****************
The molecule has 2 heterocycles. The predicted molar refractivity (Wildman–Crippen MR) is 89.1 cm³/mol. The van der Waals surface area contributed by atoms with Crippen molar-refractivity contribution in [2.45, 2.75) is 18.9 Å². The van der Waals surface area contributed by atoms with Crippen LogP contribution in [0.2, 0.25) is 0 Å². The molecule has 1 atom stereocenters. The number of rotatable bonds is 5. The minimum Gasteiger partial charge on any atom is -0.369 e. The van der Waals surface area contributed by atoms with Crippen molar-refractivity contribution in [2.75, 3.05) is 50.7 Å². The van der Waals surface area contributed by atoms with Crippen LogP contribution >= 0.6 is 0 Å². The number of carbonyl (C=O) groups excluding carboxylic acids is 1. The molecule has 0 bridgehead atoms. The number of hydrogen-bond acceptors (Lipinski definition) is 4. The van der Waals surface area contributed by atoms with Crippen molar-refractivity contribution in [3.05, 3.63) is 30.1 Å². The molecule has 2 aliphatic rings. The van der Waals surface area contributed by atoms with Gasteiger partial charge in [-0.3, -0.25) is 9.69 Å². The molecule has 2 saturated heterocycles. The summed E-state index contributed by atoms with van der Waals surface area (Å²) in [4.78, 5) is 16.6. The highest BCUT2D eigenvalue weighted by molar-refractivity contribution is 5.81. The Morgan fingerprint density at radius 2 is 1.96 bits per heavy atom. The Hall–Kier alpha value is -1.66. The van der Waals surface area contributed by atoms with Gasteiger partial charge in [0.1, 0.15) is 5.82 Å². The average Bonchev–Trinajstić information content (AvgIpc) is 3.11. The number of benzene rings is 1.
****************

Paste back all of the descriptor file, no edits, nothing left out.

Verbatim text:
The molecule has 2 heterocycles. The predicted molar refractivity (Wildman–Crippen MR) is 89.1 cm³/mol. The van der Waals surface area contributed by atoms with Crippen molar-refractivity contribution in [2.45, 2.75) is 18.9 Å². The van der Waals surface area contributed by atoms with Crippen LogP contribution in [0.2, 0.25) is 0 Å². The molecule has 1 atom stereocenters. The number of rotatable bonds is 5. The minimum Gasteiger partial charge on any atom is -0.369 e. The van der Waals surface area contributed by atoms with Crippen molar-refractivity contribution in [2.75, 3.05) is 50.7 Å². The van der Waals surface area contributed by atoms with Crippen LogP contribution >= 0.6 is 0 Å². The number of carbonyl (C=O) groups excluding carboxylic acids is 1. The molecule has 0 bridgehead atoms. The number of hydrogen-bond acceptors (Lipinski definition) is 4. The van der Waals surface area contributed by atoms with Crippen molar-refractivity contribution in [3.05, 3.63) is 30.1 Å². The molecule has 2 aliphatic rings. The van der Waals surface area contributed by atoms with Gasteiger partial charge in [-0.3, -0.25) is 9.69 Å². The molecule has 2 saturated heterocycles. The summed E-state index contributed by atoms with van der Waals surface area (Å²) in [4.78, 5) is 16.6. The highest BCUT2D eigenvalue weighted by molar-refractivity contribution is 5.81. The Morgan fingerprint density at radius 2 is 1.96 bits per heavy atom. The Hall–Kier alpha value is -1.66. The van der Waals surface area contributed by atoms with Gasteiger partial charge in [0.1, 0.15) is 5.82 Å². The average Bonchev–Trinajstić information content (AvgIpc) is 3.11. The number of benzene rings is 1.